While generalizations can mislead when applied to individuals, they are a useful way to sum up gender differences. In my experience, women typically want to share financial power with their intimate partner, regardless of who earns more. But when a man makes more money than his partner, he usually believes he should have primary authority in making the financial decisions.
As Georgetown University linguist Deborah Tannen points out, men are socialized to succeed by defeating their opponents (win-lose), unlike women, who are trained to be accommodating and cooperative (win-win). In addition to viewing relationships hierarchically, men are more self-contained, in contrast to women’s desire to be connected with other people.
These two points of difference explain why a man may come home with a new big-screen TV and say proudly, “Look what I got us!” When his dazed and hurt wife protests, “How could you have done this without consulting me?” he’s apt to respond with anger and equal hurt, “Do I have to ask your permission? What are you, my mother?” In his one-up, one-down view, he has gone out in the world, battled store clerks and fellow customers, and returned victorious with his prey. In his wife’s view, such an important decision should have been made together after a collaborative discussion.
As financial professionals who are “therapeutic educators,” you have an opportunity to help couples learn to make decisions as a team, no matter who earns most of the money. If you can encourage them with sensitivity and patience to share power equally, they will be better able to move forward as partners, with their goals aligned to the fullest extent.
Urge them to talk about it with each other and with you, so they can strategize ways to become more comfortable with jointly sharing financial power. It may be useful to discuss the different contributions each of them makes to the relationship and the family’s well-being. Perhaps they would be less conscious of their income disparity if each of them contributes to a joint household account in proportion to his or her earnings.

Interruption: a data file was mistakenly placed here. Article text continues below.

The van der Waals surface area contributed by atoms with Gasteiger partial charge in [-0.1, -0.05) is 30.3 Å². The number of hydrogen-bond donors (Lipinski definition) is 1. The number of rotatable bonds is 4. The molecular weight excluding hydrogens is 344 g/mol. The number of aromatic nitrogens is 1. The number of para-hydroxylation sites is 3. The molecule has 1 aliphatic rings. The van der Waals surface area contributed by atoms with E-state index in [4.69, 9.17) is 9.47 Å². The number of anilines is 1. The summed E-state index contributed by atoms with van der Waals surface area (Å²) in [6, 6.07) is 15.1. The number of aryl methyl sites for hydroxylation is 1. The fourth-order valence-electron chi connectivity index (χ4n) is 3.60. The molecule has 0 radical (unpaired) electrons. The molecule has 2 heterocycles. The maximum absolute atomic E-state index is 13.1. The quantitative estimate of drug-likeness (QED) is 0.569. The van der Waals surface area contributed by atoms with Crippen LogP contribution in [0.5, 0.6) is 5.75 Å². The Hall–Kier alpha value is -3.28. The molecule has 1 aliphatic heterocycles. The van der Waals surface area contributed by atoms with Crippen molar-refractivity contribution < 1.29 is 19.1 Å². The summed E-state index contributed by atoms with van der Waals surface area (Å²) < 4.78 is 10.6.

I’m not saying this is easy. Men, whether younger or older, may view sharing financial power as weakening their masculinity. Women who have been single a long time, or have grown up in a family where developing independence was a survival technique, may be no better at sharing decisions than many men are. I recently received an e-mail from a woman like this, the chief earner in her family. For the sake of her career, her husband had moved across the country more than once without apparent resentment. Now he wanted to use $15,000 of their savings to start his own business. Fearing that his lack of business skills meant the money would be wasted, the wife wrote me in search of support for her “rational” position to deny his request.
Although I empathized with both of them, I told her that in the long run, what they did about the money would be less important than how they did it. Unless she and her spouse could share power and decision-making equally, their relationship would suffer from a lack of mutual respect. I advised her that it was vital to build a bridge of communication, empathy, and esteem, so that her husband could come to feel good about himself and his contributions, both in his work and at home.